Microsoft's decision last week to give Windows' users in Europe a so-called 'ballot screen' so they can decide which web browser they want to use, rather than being forced to use Internet Explorer, which previously came bundled with the OS, stunned tech fans across the world.

Although the move is a bid to settle the company's antitrust charges, which were brought by the EU in January this year, some likened it to waving the white flag. After all, a 'ballot screen' has been the commission's preferred strategy but Microsoft has regularly resisted, going so far as to dump Internet Explorer (IE) from its next operating system, Windows 7, in the hope that the sacrifice would appease regulators.

However, after what the commission called "extensive discussions", Microsoft caved yet again. But what does it mean for you? That's what we're here to answer.

Have your say: Vote in PC Advisor's MS Browser Ballot Screen Poll

What's Microsoft proposing exactly?

Microsoft has agreed to provide a ‘ballot screen' to EU customers that will offer links to downloads of rival browsers. EU antitrust regulators in the European Commission have been high on that idea for more than half a year now.

From the commission's point of view, Microsoft's bundling of Internet Explorer (IE) with Windows is an abuse of its dominant position in the operating system market.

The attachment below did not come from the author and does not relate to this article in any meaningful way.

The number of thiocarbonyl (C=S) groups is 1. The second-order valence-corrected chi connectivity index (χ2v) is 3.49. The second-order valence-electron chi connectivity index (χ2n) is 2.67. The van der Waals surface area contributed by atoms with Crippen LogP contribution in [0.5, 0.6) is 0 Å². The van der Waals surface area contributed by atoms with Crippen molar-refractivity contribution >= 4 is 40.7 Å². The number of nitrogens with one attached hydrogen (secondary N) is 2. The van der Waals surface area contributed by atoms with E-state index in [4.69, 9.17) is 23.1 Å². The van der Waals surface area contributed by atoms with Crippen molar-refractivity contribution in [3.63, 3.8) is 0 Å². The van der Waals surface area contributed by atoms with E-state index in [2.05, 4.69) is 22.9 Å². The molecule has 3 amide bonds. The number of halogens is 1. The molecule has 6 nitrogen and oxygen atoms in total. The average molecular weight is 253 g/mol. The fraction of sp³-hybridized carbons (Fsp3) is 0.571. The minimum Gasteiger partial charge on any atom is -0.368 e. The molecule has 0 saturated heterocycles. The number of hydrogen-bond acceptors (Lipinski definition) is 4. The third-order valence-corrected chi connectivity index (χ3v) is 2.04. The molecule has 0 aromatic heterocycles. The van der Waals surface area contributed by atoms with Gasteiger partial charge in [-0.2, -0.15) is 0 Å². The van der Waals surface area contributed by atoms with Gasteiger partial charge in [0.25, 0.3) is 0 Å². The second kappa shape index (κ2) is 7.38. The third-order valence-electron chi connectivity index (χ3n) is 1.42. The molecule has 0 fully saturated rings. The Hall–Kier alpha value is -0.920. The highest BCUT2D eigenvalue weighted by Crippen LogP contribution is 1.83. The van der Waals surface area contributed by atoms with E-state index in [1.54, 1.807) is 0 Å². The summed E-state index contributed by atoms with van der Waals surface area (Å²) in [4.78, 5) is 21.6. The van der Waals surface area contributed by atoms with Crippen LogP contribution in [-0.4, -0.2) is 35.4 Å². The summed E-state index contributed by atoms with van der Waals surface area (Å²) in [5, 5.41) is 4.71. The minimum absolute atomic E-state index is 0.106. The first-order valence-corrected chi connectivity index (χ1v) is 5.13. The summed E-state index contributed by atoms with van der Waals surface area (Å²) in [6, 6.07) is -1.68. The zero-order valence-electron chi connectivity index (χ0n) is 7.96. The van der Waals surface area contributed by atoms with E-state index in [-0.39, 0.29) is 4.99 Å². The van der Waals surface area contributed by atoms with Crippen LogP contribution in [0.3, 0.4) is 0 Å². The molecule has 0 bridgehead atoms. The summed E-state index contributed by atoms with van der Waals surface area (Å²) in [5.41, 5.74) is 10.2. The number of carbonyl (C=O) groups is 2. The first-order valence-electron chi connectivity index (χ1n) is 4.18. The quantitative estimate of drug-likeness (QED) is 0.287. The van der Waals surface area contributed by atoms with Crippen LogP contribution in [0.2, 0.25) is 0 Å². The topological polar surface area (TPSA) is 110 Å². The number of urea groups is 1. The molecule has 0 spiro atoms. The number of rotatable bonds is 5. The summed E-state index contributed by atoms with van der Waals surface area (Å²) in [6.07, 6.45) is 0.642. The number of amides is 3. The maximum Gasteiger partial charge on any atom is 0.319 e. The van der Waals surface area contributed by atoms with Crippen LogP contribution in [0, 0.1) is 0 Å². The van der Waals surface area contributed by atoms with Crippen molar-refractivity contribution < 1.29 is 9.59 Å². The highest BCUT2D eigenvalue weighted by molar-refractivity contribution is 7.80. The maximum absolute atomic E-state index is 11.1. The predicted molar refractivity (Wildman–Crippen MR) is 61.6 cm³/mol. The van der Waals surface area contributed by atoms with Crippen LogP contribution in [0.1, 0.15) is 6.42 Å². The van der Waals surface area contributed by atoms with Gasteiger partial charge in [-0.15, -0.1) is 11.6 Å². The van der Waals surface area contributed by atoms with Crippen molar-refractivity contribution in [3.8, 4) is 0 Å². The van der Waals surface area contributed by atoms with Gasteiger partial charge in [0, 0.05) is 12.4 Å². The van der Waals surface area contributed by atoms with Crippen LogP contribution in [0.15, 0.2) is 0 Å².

Earlier this year, the commission said Microsoft "shields" IE from true competition, and wanted the company to make it easier for users - some of whom may not even realise that there are other browsers besides IE - to download alternatives like Firefox, Chrome, Safari, Opera and others.

How will it work?

If the commission accepts Microsoft's proposal, users who have IE as their default browser - that's the way virtually all new PCs are set - will see the ballot screen the first time they log on after the screen is distributed (more on that in a moment).

As envisioned by Microsoft, the ballot screen will list two links for each browser - one reading 'Install', the other 'Tell me more' - under a logo for each. The install link will take the user to "a vendor-managed distribution server, which, upon the user's confirmation, can directly download the installation package of the selected web browser", says Microsoft in its proposal.

The informational link will lead to the browser maker's site for more details about the application and other installation options.

How many browsers will be on the ballot?

Microsoft's proposal was unclear on that. At one point, it said five; at another, it said 10. But yesterday a source close to Microsoft said that the ballot screen would likely offer five browser options initially, and later expand the list to as many as 10.

The ballot will actually be a web page hosted by Microsoft, with the browsers in a horizontal line, with the placement left to right determined by usage share.

NEXT PAGE: Even more about the 'ballot screen'